Around 65 million years ago, an asteroid of about 10km in diameter struck Chicxulub in Mexico. This impact probably caused one of the three largest mass extinctions in history, abruptly ending the age of the dinosaurs. Large asteroids still exist in orbits near the Earth’s and the impact of an asteroid bigger than 1 km in size would eject enough particles into the atmosphere to dim the sun for a number of months. The resulting cooling of the climate would undermine ecosystems and global agriculture for at least an entire growing season, and could cause a famine leading to the death of hundreds of millions.
Asteroids are small rocks leftover from the formation of our solar system about 4.6 billion years ago. Too small to be called planets, they revolve around the sun, typically along elliptical orbits. The orbits of Earth and the asteroids can occasionally intersect and result in collisions.
The likelihood of asteroid-related risk is better understood than that of many other global catastrophic risks because the underlying dynamics have been well understood for a very long time. Many asteroids have hit Earth in the past, and more will continue to do so. While smaller objects would have only local effects, larger ones could cause a global cooling resulting in large-scale disaster. On the basis of historical evidence, an asteroid impact large enough to cause a global catastrophe is estimated likely to occur every 120,000 years.
In 2011, NASA held a press conference announcing that over 90% of objects larger than 1 km in diameter had now been discovered, and none of those has been estimated likely to enter in collision with the Earth. Currently there are no known objects of any size for which we have well-computed orbits that are predicted to have significant probability of hitting Earth. However, after more than twenty years of survey, the current data for smaller objects of 140 meters up to 1 kilometer in size is only about 30% complete. Further monitoring is required to properly establish risk levels. Although unlikely to directly cause a global catastrophe by cooling the climate, those smaller objects could have significant local impact, and indirectly disrupt social and economic systems.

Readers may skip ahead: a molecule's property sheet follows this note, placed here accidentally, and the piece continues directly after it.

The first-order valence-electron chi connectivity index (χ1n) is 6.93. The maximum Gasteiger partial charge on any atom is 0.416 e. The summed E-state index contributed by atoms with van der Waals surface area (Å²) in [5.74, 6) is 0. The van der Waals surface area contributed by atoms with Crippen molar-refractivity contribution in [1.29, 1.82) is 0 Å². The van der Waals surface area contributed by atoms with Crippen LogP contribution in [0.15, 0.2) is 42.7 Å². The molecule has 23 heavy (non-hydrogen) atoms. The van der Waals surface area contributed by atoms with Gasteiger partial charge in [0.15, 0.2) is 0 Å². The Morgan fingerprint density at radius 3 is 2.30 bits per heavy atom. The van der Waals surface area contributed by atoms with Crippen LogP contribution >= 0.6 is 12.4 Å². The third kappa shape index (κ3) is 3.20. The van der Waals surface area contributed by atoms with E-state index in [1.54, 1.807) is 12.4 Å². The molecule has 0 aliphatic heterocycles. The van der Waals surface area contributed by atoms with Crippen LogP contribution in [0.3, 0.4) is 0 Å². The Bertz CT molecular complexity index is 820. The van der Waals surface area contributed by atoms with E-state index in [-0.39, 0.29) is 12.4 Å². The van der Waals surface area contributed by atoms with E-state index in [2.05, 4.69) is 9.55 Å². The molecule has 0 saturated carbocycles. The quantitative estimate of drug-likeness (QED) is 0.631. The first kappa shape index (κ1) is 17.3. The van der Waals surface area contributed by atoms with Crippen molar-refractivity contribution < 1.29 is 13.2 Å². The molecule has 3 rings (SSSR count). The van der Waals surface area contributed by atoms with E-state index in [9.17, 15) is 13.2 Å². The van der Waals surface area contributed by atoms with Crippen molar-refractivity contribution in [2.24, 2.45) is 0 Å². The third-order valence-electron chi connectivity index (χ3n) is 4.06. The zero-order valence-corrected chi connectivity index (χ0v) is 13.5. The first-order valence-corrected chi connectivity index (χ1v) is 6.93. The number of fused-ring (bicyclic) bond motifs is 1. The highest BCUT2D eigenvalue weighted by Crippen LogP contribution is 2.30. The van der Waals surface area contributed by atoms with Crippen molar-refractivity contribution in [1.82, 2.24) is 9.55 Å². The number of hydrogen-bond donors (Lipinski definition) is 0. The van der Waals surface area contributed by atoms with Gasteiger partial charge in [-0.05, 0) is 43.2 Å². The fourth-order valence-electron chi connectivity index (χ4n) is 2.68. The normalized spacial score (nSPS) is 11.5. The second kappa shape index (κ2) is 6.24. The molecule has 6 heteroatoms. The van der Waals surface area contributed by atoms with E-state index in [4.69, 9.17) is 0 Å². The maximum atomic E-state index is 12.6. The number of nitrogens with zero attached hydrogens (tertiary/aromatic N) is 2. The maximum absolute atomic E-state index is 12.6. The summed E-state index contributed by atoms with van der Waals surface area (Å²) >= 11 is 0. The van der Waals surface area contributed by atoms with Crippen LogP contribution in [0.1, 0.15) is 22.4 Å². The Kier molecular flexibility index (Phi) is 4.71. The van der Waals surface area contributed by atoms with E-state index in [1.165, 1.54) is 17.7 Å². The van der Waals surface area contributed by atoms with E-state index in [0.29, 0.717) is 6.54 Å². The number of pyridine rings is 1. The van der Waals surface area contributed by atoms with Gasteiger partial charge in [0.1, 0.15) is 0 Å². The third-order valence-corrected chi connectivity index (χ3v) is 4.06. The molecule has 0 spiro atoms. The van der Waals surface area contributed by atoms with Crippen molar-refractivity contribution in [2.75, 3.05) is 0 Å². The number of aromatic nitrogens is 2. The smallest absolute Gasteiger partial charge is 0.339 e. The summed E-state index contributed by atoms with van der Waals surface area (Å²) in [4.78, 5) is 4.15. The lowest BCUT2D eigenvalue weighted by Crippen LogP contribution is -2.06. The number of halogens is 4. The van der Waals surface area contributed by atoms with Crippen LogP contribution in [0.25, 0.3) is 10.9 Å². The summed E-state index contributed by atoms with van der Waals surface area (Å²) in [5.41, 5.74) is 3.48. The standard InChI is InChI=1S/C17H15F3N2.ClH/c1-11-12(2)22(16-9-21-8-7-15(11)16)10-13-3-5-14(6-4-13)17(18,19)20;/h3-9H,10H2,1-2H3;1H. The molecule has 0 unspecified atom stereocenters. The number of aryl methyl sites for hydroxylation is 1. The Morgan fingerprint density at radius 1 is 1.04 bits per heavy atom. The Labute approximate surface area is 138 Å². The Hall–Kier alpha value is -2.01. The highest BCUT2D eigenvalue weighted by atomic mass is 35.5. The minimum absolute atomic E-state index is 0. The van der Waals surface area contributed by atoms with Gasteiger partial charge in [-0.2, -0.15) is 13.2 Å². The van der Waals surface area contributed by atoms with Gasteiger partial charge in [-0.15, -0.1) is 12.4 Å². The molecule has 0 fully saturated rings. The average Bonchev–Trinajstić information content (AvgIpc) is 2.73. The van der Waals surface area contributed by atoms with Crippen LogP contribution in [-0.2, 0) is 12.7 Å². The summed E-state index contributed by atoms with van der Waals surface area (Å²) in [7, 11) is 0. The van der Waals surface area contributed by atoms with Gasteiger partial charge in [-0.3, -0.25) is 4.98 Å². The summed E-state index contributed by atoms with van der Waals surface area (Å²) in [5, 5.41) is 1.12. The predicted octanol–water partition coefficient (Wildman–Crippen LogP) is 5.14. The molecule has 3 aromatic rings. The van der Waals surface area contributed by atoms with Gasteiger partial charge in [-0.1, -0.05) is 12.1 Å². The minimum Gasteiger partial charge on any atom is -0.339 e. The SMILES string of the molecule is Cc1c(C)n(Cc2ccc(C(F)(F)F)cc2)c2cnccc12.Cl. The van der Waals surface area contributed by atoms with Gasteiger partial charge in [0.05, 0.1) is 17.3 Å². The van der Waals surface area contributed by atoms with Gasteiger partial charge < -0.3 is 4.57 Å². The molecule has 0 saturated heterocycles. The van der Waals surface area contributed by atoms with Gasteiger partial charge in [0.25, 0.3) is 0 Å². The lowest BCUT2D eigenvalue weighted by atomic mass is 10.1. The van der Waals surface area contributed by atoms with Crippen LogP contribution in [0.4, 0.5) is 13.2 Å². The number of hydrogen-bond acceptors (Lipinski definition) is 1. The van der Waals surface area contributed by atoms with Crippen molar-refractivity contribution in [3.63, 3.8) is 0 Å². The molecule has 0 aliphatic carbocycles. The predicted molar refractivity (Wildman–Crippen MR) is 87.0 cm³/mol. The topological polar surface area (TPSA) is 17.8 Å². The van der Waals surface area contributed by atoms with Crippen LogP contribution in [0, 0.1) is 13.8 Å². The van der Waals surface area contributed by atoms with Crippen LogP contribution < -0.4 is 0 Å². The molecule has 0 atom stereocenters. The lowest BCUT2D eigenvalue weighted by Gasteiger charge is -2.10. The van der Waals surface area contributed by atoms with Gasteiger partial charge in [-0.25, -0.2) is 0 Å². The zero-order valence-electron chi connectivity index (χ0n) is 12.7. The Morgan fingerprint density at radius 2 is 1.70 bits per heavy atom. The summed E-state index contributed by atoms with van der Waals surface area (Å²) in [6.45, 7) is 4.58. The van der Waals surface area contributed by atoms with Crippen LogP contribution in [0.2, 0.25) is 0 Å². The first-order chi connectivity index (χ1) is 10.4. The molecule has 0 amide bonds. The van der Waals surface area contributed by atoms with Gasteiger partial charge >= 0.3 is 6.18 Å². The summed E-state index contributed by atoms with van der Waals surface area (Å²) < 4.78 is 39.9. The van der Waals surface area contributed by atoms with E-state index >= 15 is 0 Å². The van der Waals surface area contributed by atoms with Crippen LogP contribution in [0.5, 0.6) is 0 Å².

The impact of an asteroid bigger than 1km in size would release enough particles in the atmosphere to dim the sun for a number of months.
In more recent history, sources indicate that an asteroid impact may have caused the death of up to 10,000 people in the Chinese city of Qingyang in 1490, and an explosion generally attributed to an asteroid impact destroyed 2000km2 of Taiga close to the Tunguska River in Siberia in 1908.
CEO of NEO Sciences, LLC, former Director of the Minor Planetary Center, Harvard-Smithsonian Center for Astrophysics